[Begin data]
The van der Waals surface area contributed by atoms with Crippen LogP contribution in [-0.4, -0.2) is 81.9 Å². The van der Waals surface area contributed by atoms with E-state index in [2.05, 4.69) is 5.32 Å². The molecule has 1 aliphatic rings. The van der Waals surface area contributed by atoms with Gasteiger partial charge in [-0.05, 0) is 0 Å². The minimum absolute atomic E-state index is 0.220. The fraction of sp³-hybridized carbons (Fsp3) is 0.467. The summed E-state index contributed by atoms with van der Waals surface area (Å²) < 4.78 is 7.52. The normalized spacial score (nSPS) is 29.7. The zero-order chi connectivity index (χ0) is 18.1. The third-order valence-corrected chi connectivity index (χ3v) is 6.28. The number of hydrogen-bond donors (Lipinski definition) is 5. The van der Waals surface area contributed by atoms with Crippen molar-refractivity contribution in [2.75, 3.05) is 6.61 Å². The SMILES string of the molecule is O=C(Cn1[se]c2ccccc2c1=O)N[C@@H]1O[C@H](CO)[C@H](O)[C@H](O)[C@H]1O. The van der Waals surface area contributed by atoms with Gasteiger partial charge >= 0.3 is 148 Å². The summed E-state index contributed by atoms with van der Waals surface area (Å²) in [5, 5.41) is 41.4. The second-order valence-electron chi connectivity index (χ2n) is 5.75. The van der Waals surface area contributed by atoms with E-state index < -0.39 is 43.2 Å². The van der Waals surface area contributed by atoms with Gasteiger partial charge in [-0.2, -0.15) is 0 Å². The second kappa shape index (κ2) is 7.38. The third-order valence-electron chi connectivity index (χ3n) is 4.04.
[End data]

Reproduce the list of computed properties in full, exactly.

The van der Waals surface area contributed by atoms with Crippen LogP contribution in [-0.4, -0.2) is 81.9 Å². The van der Waals surface area contributed by atoms with E-state index in [2.05, 4.69) is 5.32 Å². The molecule has 1 aliphatic rings. The van der Waals surface area contributed by atoms with Gasteiger partial charge in [-0.05, 0) is 0 Å². The minimum absolute atomic E-state index is 0.220. The fraction of sp³-hybridized carbons (Fsp3) is 0.467. The summed E-state index contributed by atoms with van der Waals surface area (Å²) < 4.78 is 7.52. The normalized spacial score (nSPS) is 29.7. The zero-order chi connectivity index (χ0) is 18.1. The third-order valence-corrected chi connectivity index (χ3v) is 6.28. The number of hydrogen-bond donors (Lipinski definition) is 5. The van der Waals surface area contributed by atoms with Crippen molar-refractivity contribution in [2.75, 3.05) is 6.61 Å². The SMILES string of the molecule is O=C(Cn1[se]c2ccccc2c1=O)N[C@@H]1O[C@H](CO)[C@H](O)[C@H](O)[C@H]1O. The van der Waals surface area contributed by atoms with Gasteiger partial charge >= 0.3 is 148 Å². The summed E-state index contributed by atoms with van der Waals surface area (Å²) in [5, 5.41) is 41.4. The second-order valence-electron chi connectivity index (χ2n) is 5.75. The van der Waals surface area contributed by atoms with E-state index < -0.39 is 43.2 Å². The van der Waals surface area contributed by atoms with Gasteiger partial charge in [-0.2, -0.15) is 0 Å². The second kappa shape index (κ2) is 7.38. The third-order valence-electron chi connectivity index (χ3n) is 4.04.